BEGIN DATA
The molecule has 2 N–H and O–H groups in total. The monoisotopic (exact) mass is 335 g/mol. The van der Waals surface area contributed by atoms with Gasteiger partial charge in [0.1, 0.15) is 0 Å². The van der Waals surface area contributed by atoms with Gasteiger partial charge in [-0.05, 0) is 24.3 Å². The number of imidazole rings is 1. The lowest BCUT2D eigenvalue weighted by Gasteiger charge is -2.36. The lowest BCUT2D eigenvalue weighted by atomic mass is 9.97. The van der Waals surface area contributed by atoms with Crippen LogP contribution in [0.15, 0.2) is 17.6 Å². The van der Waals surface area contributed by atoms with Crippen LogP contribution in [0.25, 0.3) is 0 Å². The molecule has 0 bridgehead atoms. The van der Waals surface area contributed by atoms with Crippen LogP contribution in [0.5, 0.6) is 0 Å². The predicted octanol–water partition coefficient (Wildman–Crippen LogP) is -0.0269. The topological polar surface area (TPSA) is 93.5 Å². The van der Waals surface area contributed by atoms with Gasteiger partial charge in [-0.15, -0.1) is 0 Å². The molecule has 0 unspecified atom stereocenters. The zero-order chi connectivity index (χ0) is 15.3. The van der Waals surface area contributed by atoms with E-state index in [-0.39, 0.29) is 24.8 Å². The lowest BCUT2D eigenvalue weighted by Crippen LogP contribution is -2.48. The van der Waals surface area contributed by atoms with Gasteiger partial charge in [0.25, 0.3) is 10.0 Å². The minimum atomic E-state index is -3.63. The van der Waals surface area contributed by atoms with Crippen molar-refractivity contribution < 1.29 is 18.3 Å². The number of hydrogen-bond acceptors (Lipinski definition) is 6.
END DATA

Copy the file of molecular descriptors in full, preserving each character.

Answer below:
The molecule has 2 N–H and O–H groups in total. The monoisotopic (exact) mass is 335 g/mol. The van der Waals surface area contributed by atoms with Gasteiger partial charge in [0.1, 0.15) is 0 Å². The van der Waals surface area contributed by atoms with Gasteiger partial charge in [-0.05, 0) is 24.3 Å². The number of imidazole rings is 1. The lowest BCUT2D eigenvalue weighted by Gasteiger charge is -2.36. The lowest BCUT2D eigenvalue weighted by atomic mass is 9.97. The van der Waals surface area contributed by atoms with Crippen LogP contribution in [0.15, 0.2) is 17.6 Å². The van der Waals surface area contributed by atoms with Crippen LogP contribution in [0.25, 0.3) is 0 Å². The molecule has 0 bridgehead atoms. The van der Waals surface area contributed by atoms with Crippen LogP contribution in [0.5, 0.6) is 0 Å². The predicted octanol–water partition coefficient (Wildman–Crippen LogP) is -0.0269. The topological polar surface area (TPSA) is 93.5 Å². The van der Waals surface area contributed by atoms with Gasteiger partial charge in [-0.15, -0.1) is 0 Å². The molecule has 0 unspecified atom stereocenters. The zero-order chi connectivity index (χ0) is 15.3. The van der Waals surface area contributed by atoms with E-state index in [-0.39, 0.29) is 24.8 Å². The lowest BCUT2D eigenvalue weighted by Crippen LogP contribution is -2.48. The van der Waals surface area contributed by atoms with Gasteiger partial charge in [0.25, 0.3) is 10.0 Å². The minimum atomic E-state index is -3.63. The van der Waals surface area contributed by atoms with Crippen molar-refractivity contribution < 1.29 is 18.3 Å². The number of hydrogen-bond acceptors (Lipinski definition) is 6.